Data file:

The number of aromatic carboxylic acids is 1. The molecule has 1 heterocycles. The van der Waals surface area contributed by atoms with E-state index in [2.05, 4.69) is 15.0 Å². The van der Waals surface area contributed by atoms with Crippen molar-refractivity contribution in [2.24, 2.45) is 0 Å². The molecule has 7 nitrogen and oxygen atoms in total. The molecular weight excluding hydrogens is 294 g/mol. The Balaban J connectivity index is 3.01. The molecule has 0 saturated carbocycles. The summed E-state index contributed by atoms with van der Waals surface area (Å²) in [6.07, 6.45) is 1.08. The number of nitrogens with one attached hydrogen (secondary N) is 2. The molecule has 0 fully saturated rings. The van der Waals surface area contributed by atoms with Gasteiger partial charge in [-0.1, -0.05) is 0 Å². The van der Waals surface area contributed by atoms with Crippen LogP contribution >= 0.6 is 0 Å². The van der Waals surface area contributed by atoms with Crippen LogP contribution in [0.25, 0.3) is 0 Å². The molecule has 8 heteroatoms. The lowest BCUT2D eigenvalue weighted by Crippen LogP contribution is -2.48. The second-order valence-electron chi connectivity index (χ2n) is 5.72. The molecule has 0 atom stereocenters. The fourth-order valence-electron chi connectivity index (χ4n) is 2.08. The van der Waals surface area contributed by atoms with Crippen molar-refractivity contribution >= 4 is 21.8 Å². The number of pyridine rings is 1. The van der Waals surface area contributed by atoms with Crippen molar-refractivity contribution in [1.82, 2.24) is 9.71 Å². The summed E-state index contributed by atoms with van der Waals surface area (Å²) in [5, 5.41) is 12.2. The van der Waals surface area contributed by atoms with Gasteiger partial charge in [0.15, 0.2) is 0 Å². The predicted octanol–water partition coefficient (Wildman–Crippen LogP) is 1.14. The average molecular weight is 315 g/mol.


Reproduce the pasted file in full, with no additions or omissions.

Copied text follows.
The number of aromatic carboxylic acids is 1. The molecule has 1 heterocycles. The van der Waals surface area contributed by atoms with E-state index in [2.05, 4.69) is 15.0 Å². The van der Waals surface area contributed by atoms with Crippen molar-refractivity contribution in [2.24, 2.45) is 0 Å². The molecule has 7 nitrogen and oxygen atoms in total. The molecular weight excluding hydrogens is 294 g/mol. The Balaban J connectivity index is 3.01. The molecule has 0 saturated carbocycles. The summed E-state index contributed by atoms with van der Waals surface area (Å²) in [6.07, 6.45) is 1.08. The number of nitrogens with one attached hydrogen (secondary N) is 2. The molecule has 0 fully saturated rings. The van der Waals surface area contributed by atoms with Gasteiger partial charge in [-0.1, -0.05) is 0 Å². The van der Waals surface area contributed by atoms with Crippen LogP contribution >= 0.6 is 0 Å². The van der Waals surface area contributed by atoms with Crippen LogP contribution in [0.25, 0.3) is 0 Å². The molecule has 8 heteroatoms. The lowest BCUT2D eigenvalue weighted by Crippen LogP contribution is -2.48. The second-order valence-electron chi connectivity index (χ2n) is 5.72. The molecule has 0 atom stereocenters. The fourth-order valence-electron chi connectivity index (χ4n) is 2.08. The van der Waals surface area contributed by atoms with Crippen molar-refractivity contribution >= 4 is 21.8 Å². The number of pyridine rings is 1. The van der Waals surface area contributed by atoms with Crippen molar-refractivity contribution in [1.82, 2.24) is 9.71 Å². The summed E-state index contributed by atoms with van der Waals surface area (Å²) in [5, 5.41) is 12.2. The van der Waals surface area contributed by atoms with Gasteiger partial charge in [0.15, 0.2) is 0 Å². The predicted octanol–water partition coefficient (Wildman–Crippen LogP) is 1.14. The average molecular weight is 315 g/mol.